Los Angeles indie-rock band Wallows released their third EP, “Remote,” on Oct. 23, providing listeners a futuristic escape into a world of electronic keyboards, pillowy synths and seemingly improvised solos.
Best known for their 2019 and 2020 hits “Are You Bored Yet? (Feat. Clario)” and “OK,” Wallows have proven themselves to be a band of growing popularity, experimenting with elements of psychedelic pop and surf rock.
The album’s opener, “Virtual Aerobics,” describes the refreshing feeling of dating someone new. “Being here for the first time with you / It lets me see it totally new.” Backed by captivating xylophone notes, the track showcases frontman Dylan Minnette’s charismatic vocals.
“Dig What You Dug” features a lush array of sounds including rising drums, layered melodies and dreamy synths. I enjoyed the playful tone of the track, which was exemplified by most during its chorus with the off-the-cuff lyrics “I love the way you say my name.”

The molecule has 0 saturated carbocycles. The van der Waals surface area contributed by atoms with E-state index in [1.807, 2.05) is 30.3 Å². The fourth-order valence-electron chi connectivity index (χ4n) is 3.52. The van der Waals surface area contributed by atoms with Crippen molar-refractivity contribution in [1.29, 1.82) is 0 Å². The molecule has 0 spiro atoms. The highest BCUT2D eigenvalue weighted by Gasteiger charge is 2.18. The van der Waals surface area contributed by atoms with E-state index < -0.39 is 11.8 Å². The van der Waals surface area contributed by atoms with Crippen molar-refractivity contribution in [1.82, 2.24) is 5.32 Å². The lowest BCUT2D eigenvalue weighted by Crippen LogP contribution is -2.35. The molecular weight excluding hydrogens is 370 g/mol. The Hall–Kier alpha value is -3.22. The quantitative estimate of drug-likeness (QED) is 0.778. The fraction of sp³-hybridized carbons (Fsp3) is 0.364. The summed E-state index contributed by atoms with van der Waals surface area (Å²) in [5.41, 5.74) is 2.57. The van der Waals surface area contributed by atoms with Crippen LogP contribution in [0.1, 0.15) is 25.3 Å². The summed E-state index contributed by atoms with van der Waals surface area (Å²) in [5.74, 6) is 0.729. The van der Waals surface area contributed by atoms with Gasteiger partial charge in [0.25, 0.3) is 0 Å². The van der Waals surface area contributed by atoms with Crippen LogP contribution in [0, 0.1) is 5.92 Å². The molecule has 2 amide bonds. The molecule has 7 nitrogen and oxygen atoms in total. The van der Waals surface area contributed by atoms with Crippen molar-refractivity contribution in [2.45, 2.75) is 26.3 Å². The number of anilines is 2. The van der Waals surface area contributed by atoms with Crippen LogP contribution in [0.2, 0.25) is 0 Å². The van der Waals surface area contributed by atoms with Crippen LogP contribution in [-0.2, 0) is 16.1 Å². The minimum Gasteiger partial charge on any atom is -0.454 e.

The album’s third track, “Nobody Gets Me (Like You),” boasts the over-the-top, psychedelic pop aura popularized by Tame Impala. The song pairs a high-pitched keyboard progression with auto-tuned vocals, both of which distracted me from the track’s heartwarming lyrics: “Keep pulling me closer to you / ‘Cause nobody gets me like you.”
Mellow “Coastlines” takes a more minimal approach to vocals and production, balancing out the extravagant tone of the previous track. Upbeat and multi-layered with drum patterns, the track projects an overall melancholy, especially with lyrics like, “If I’m the only thing on your mind / I don’t wanna think about it.”
Surf-rock-esque “Talk Like That” is built around a guitar melody with clean tones and tasteful reverb. The track incorporates clashing cymbals and strategically placed vocals that add drama to an otherwise easy-going song. The seemingly sweet lyrics, “Just wait ‘til we’re together, loves / I’ll tell you everything I’m thinking of,” reminded me of a toxic long-distance relationship.
The album’s final track and my personal favorite, “Wish Me Luck,” intrigued me with its various sound transitions — reminiscent of Rex Orange County’s unique structural style. Starting melancholic and slow, the track transitions into a passionate chorus: “Can you just wish me luck? / I’m always getting stuck inside of my mind.”
Although only sixteen minutes long, “Remote” captivated me with its underground tone infused with futuristic yet nostalgic elements, leaving me desperate for another Wallows release.